Born to middle class parents in Jamaica Plain, Massachusetts, Sylvia Plath
published her first poem when she was eight years old. Sensitive, ittelligent, compelled
toward perfection in everything she attempted, she was, on the surface, a model daughter,
popular in school, earning straight As winning the best prizes. By the time she entered
Smith College on a scholarship in 1950 she already had an impressive list of publications
and while at Smith she wrote over four hundred poems.
Although Sylvia Plath's career as a poet was a short one, there is quite a
difference between her early poetry and the poetry she wrote in the last six months of her
life. "Ariel," a poem from Plath's final months, was written only eight years after "Tale
of a Tub," but her growth as a poet is apparent. Many of Plath's trademarks exist in
"Tale of a Tub," including her use of alliteration, slant rhyme, color, imagery of the
physical body, imagery of the horrible and unnatural, and her recurring themes of lost
identity or re-created identity, and actuality vs. desire (Hughes, p67). These poetic
devices and themes appeared in poems written throughout her career, but by the time
"Ariel" was written, they had been developed for maximum effect. Also, by the time
Plath had written "Ariel," she had begun to write more poems with shorter line lengths, a
form that seemed to allow her distinctive voice and vision to more fully emerge (Collins,
p20). The title, "Tale of a Tub" is a reference to one of Jonathan Swift's first major
works similarly entitled A Tale of a Tub. The narrator of this book frequently turns
away from the main story line, and in the most well-known of these digressions, entitled
"A Digression Concerning Madness," Swift tends to use a lot of sarcasm, he satirizes the
notion that all spiritual and mental states are caused by the state of the physical body
(Collins, p22). Underlying his satirical tone, however, Swift raises this disturbing
question: what right has any human being to trust that he is sane? Plath's approach is
different. She doesn't doubt that spiritual and mental states are affected by the state of
the physical body; in fact, she views them as intricately connected (Sawhill, p36). She
also takes the idea further by suggesting that sanity or insanity is related to the power of
our imagination and whether or not it can overcome the limitations of the physical body.
Imagination that triumphs over the facts of the physical body (reality) is insanity.
Furthermore, imagination is preferable to what is viewed in the poem as the awfulness of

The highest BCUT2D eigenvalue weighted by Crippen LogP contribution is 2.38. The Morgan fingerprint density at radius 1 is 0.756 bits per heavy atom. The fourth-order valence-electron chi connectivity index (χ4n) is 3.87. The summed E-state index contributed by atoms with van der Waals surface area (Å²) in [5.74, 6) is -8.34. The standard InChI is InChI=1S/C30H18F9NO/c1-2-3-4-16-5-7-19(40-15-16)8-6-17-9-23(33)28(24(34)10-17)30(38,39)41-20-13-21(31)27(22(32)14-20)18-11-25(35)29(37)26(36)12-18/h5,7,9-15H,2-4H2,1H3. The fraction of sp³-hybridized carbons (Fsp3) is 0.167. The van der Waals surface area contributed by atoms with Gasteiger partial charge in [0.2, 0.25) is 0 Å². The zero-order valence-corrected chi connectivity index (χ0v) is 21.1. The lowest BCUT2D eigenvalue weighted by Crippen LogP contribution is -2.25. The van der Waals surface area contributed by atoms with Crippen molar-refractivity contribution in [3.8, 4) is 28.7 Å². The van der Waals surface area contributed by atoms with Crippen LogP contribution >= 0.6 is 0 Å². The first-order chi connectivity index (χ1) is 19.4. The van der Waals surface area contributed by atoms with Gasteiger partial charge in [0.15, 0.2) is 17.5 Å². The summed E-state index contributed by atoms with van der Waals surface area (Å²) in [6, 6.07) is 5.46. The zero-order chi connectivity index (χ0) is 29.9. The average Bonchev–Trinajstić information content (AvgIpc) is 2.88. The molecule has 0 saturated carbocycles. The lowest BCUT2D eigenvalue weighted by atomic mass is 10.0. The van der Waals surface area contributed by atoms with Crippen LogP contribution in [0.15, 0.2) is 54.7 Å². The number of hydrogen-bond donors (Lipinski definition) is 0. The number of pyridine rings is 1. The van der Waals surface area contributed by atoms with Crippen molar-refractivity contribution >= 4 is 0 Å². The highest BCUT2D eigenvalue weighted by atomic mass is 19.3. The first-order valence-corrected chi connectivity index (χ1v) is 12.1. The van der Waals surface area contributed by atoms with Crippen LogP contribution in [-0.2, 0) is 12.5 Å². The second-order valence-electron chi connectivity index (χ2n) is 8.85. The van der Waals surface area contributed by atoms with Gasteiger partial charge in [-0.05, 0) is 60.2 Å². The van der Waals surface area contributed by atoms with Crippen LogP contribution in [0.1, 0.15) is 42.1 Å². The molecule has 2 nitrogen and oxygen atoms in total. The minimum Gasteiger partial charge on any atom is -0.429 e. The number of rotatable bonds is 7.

the physical, which must be avoided at all costs. "Tale of a Tub" is a poem about the
horribleness of the actual reality. Every day we create our lives because "accuracy must
not stalk at large" (35). The danger in allowing the true facts of our lives to be known is
that they are a threat to our dreams and everything that we wish were true. What we
create to hide the true facts of our lives is nothing less than madness, and the poem ends
by suggesting that only in death can we escape this illusion and become "real."
The poem is set in the bathroom and the tub, places where the physical body and
all its personal peculiarity must come under close analysis. The true facts of our lives are
manifest in our physical body, so the bathroom is a potentially dangerous place. The
imagery Plath employs in this setting is somewhat repulsive and shocking; the banal facts
of our physical reality are repellent. These physical realities must be concealed everyday
in the clothes of illusion, which are also horrible. What we see in the mirror reflects not
only our "public grin" (7) or mask, but also what we recognize as the awful, true facts of
our lives (Sawhill, p45).
There is another level to this poem which is that beneath the physical lies all of
our dreams and an imaginative inner world which cannot transcend these physical facts
of the body, and perhaps this is the real reason that the physical facts of the body must be
hidden from the world. There is a struggle throughout the poem between the actuality
of things and what these things could otherwise suggest, a struggle between fact and
imagination. "Tale of a Tub" is a complex poem operating on many different levels at
once (Collins, p18).
From the opening lines, the reader is immediately